Similarly, Zhou et al. investigated the effect of hypoxia on the induction of EMT in AEC. Results from this study suggest that hypoxia induces EMT in transformed human, rat and mouse AEC lines, and freshly isolated rat type II AECs [36]. They also scrutinized the mechanism by which hypoxia induces EMT in AEC and showed the involvement of hypoxia-induced mitochondrial ROS production and HIF-1α stabilization in TGF-β1 production, resulting in EMT [37]. Treatment of cells with ROS scavenger Euk-134 or using mitochondria-deficient cells prevented hypoxia-induced EMT illustrating their importance in this cellular process. Moreover, although ROS is known to stabilize HIF-1α, their results showed that normoxic stabilization of HIF-1α failed to induce α-SMA expression, suggesting that HIF alone is not sufficient to induce EMT in AEC. Their data suggest that ROS and HIF-1α stabilization are upstream of TGF-β1 production in hypoxia-induced EMT in AEC. However, TGF-β1 can also increase ROS production and HIF-1α stabilization. TGF-β1 can either directly activate NADPH (Nicotinamide adenine dinucleotide phosphate) oxidase or upregulate gene expression of Nox4 NADPH oxidase to generate ROS [38, 39]. TGF-β1 decreases mitochondrial complex IV activity resulting in disruption of mitochondrial membrane potential and ROS production [40]. TGF-β1 was reported to stabilize HIF-1α through selective inhibition of PHD2 (a HIF-1α prolyl hydroxylase) expression thus reducing HIF-1α prolyl hydroxylation leading to its stabilization [41]. Therefore, TGF-β1 and ROS/HIF may form a feedback loop to maintain a prolonged signaling cascade initiated by either ROS/HIF or TGF-β1 leading to hypoxia-induced EMT in AECs [36].

In one interesting study, investigators evaluated the possible role of tissue hypoxia in the development of fibrotic lesions in lung fibrosis [42]. In this study, they used animal models of ALI/ARDS, in which severe inflammation progresses into the early (exudative) phase of ALI and sequentially fibrosis develops as the late (fibrotic) phase of ALI. They found intriguing effects of acute versus persistent hypoxia as seen in exudative and fibrotic phases of ALI, respectively. Acute hypoxia induced de novo Surfactant Protein-D (SP-D) expression in AECs followed by stabilization of HIF-1α expression [42]. Contrastingly, persistent hypoxia-induced HIF-1α stabilization repressed SP-D expression and enhanced the mRNA levels of an EMT-driving transcription factor TWIST, but not SNAIL. This was accompanied by phenotypic switch in the AECs exposed to persistent hypoxia (72-h hypoxia for in vitro studies) as seen by decreased E-cadherin expression and enhanced vimentin expression. SP-D is mainly derived from alveolar epithelial cells and therefore loss of its expression during persistent hypoxia along with enhanced EMT transcription factor expression clearly indicates phenotypic switch of these alveolar epithelial cells to more proliferative phenotype contributing to lung fibrosis [42].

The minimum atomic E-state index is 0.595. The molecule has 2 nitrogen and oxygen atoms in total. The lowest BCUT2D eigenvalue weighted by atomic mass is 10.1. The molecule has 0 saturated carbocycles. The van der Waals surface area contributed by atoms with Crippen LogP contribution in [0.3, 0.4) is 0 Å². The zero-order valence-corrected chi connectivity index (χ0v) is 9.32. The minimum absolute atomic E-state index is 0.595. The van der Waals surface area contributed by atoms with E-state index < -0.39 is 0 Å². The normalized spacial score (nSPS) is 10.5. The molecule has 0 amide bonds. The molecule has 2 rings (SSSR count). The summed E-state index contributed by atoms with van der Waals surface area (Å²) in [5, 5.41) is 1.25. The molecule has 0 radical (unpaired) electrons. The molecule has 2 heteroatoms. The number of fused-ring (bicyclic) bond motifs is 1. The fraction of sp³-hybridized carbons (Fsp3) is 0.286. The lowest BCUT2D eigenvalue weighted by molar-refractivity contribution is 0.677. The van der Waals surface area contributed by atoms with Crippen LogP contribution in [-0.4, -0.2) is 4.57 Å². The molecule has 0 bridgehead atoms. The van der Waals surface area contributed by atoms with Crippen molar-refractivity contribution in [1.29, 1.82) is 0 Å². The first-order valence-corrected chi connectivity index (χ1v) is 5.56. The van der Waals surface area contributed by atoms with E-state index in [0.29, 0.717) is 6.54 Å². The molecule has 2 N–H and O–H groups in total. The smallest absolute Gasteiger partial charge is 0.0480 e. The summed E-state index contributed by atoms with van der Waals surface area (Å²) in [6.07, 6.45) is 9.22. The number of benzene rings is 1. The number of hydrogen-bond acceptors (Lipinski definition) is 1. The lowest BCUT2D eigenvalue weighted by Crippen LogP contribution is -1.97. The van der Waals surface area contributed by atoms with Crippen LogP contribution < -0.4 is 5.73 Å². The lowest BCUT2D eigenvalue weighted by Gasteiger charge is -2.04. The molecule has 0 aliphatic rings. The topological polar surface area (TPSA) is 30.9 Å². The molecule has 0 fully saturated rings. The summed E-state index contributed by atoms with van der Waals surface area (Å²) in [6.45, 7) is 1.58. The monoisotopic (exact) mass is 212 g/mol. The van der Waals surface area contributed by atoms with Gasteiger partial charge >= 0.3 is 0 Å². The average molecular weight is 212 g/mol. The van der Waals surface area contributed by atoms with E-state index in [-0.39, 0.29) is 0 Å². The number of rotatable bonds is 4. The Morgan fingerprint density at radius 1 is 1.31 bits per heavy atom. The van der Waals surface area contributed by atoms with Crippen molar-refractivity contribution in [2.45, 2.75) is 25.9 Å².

Endothelial-to-mesenchymal transition (EndMT) is similar to EMT, which is characterized by a loss of endothelial cell-cell junctions, the acquisition of migratory properties, and phenotypic switch involving loss of endothelial-specific markers such as CD31 and vascular endothelial (VE)-cadherin expression, and the acquisition of mesenchymal markers α-SMA, and vimentin [43]. EndMT also contributes to fibrosis. The role of EndMT in pulmonary fibrosis involves phenotypic switch in the pulmonary EC lining the pulmonary capillaries. Radiation-induced pulmonary fibrosis (RIPF) may involve hypoxia-mediated EndMT as an initial pathological insult leading to fibrosis [13]. Fleckenstein and colleagues have shown that radiation during thoracic radiotherapy for lung cancer induces tissue hypoxia, in part, due to enhanced oxygen consumption by Macrophages. These macrophages are activated because of radiation-induced reduction in blood perfusion in the lungs contributing to lung injury [44]. This suggests that hypoxia plays a major role in the radiation-induced lung injury. Fleckenstein et al. also reported that hypoxia is important in triggering continuous production of fibrogenic cytokines and perpetuation of late lung tissue injury [44]. However, the precise mechanism by which hypoxia affects radiation-induced fibrosis remains elusive. EndMT of the pulmonary ECs was shown as a possible consequence of radiation-induced hypoxia resulting in lung fibrosis and injury by Choi et al. [43]. They investigated the reason behind fibrotic effects of radiation in a mouse model of RIPF and in in vitro studies on human pulmonary ECs. Since fibrosis is a long-term event, their investigation aimed at elucidating the mechanisms behind the early damage to ECs by radiation and its link to the later observed fibrosis. Their results indicate ECs specifically expressing hypoxic marker, CA9, just prior to the substantial fibrogenesis. They went on to show that radiation-induced vascular hypoxia-triggered EndMT in vascular ECs, and in fact, this was observed prior to the onset of alveolar EMT and thus could be a trigger to EMT as well. Thus, EndMT contributed to chronic tissue fibrosis and targeting EndMT was speculated to be a potential therapeutic target to treat RIPF [43, 44].

In conclusion, current evidences suggest that the pathogenesis of human pulmonary fibrosis might involve the recruitment of fibroblasts derived from AECs through hypoxia-induced EMT as well as fibroblasts derived from pulmonary ECs through hypoxia-induced EndMT, apart from the bone marrow-derived precursors forming the fibrotic lesions. Thus, hypoxia could contribute to the formation of fibrotic lesions in the lung and hence the pathogenesis of pulmonary fibrosis (see Figure 1).